Gastronomy – local products
The land endowed Psiloritis with peaks, plateaus, meadows, and plains. The coexistence of the mountains with the sea, as well as the temperate climate, offers the conditions for fertility, abundance and variety in the cultivation and production of goods. The horn of the mythical goat Amalthea, who fed Zeus on the top of the mountain, continues to offer all kinds of goods, from fruits, vegetables, greens and nuts to dairy and animal products of high quality.
The means of production remain largely unchanged through time, while maintaining the specifications and certifications of modern nutritional requirements. The livestock activities from modern small-scale businesses to mitata follow the tradition, maintaining a dominant and timeless element of the culture of Psiloritis.
Events – festivals – traditions
Feasts are important life events for the inhabitants, and a way of consolidating and expressing their culture. For many shepherds’ families, the celebrations organised between May and July are reasons to feast, like the characteristic shearing of the sheep. Relatives, friends, and guests are invited to gather and taste roast lamb (ofto or antikristo), traditional dishes, wine and tsikoudia. The festivities are completed with music, singing and dancing, with traditional Cretan instruments: the lyra (a pear-shaped string instrument), the askomantoura (bag pipe) and the laouto (a type of lute).
Other excuses for celebration are the weddings that take place mainly in the summer, in the centre of the villages. There are also celebrations defined by the religious calendar, like:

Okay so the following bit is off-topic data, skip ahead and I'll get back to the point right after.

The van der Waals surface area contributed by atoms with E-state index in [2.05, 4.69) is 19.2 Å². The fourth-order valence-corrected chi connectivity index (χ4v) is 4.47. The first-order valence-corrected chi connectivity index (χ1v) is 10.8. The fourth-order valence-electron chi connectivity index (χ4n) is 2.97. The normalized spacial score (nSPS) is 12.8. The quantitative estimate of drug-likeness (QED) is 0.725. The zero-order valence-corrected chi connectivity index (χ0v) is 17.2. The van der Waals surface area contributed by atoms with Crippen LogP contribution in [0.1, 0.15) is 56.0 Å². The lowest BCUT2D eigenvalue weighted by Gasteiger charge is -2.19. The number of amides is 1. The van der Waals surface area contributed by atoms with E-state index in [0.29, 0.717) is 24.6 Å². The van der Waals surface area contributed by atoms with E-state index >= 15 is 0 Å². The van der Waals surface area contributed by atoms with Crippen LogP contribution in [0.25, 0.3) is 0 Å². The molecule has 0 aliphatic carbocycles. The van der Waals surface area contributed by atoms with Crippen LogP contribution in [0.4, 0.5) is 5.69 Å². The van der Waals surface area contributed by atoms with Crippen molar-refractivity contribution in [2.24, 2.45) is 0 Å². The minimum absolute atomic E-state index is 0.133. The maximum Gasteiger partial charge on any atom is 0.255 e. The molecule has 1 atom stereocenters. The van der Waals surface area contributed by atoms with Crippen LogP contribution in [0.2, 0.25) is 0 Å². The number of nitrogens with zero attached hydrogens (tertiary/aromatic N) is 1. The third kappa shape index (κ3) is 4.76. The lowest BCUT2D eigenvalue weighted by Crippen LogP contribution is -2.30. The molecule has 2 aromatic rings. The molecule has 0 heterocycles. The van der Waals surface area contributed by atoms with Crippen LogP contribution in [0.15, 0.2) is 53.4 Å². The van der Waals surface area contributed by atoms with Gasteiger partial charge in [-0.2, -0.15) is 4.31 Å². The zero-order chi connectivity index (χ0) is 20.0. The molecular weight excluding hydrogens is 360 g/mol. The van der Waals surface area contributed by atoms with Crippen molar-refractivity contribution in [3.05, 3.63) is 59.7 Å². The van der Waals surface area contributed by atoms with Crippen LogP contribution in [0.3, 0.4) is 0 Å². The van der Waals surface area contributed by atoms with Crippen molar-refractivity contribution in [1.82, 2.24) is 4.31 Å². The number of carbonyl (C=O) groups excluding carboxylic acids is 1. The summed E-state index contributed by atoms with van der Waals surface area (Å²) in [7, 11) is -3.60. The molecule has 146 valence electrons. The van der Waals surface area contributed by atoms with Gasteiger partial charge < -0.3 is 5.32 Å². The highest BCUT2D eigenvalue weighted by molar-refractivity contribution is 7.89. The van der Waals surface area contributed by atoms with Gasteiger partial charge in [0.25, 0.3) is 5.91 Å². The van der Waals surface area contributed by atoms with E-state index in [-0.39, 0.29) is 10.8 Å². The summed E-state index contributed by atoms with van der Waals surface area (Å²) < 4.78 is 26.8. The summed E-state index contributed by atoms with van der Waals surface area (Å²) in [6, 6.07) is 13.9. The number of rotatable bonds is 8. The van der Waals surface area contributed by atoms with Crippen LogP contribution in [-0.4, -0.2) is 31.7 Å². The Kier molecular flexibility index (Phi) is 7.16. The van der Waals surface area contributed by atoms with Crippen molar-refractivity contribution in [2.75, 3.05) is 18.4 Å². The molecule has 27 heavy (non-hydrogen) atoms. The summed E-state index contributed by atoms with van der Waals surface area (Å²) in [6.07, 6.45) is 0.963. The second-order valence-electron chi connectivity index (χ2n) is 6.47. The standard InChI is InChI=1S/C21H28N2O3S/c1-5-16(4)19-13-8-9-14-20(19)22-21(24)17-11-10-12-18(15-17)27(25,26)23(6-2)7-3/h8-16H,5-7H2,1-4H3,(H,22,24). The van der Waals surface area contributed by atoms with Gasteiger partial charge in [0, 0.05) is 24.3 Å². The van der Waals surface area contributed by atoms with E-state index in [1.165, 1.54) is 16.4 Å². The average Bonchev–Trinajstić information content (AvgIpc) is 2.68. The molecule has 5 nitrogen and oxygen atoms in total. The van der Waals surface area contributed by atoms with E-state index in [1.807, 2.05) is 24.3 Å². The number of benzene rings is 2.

In the villages of Psiloritis you can find traditional arts and small-scale handicraft activities. The area provides the materials, like wool, wood, and clay soil. With dedication and patience, the villagers process them to use them in weaving, wood carving and pottery.
In Anogia, Axos and other villages of the area, a few looms and woodworking workshops still survive and preserve the tradition today.
The unique themes and styles of the xobliasta (decorated) textiles narrate stories from people’s lives and are inspired by nature and tradition. Often, they have floral and geometric motifs, the most characteristic being the rhombus in successive bands. Hand-woven textiles like patanias, (wall hangings), hirami (thin blankets), towels and the famous vouryies (woven traditional bags) are just some of the handcrafts produced here.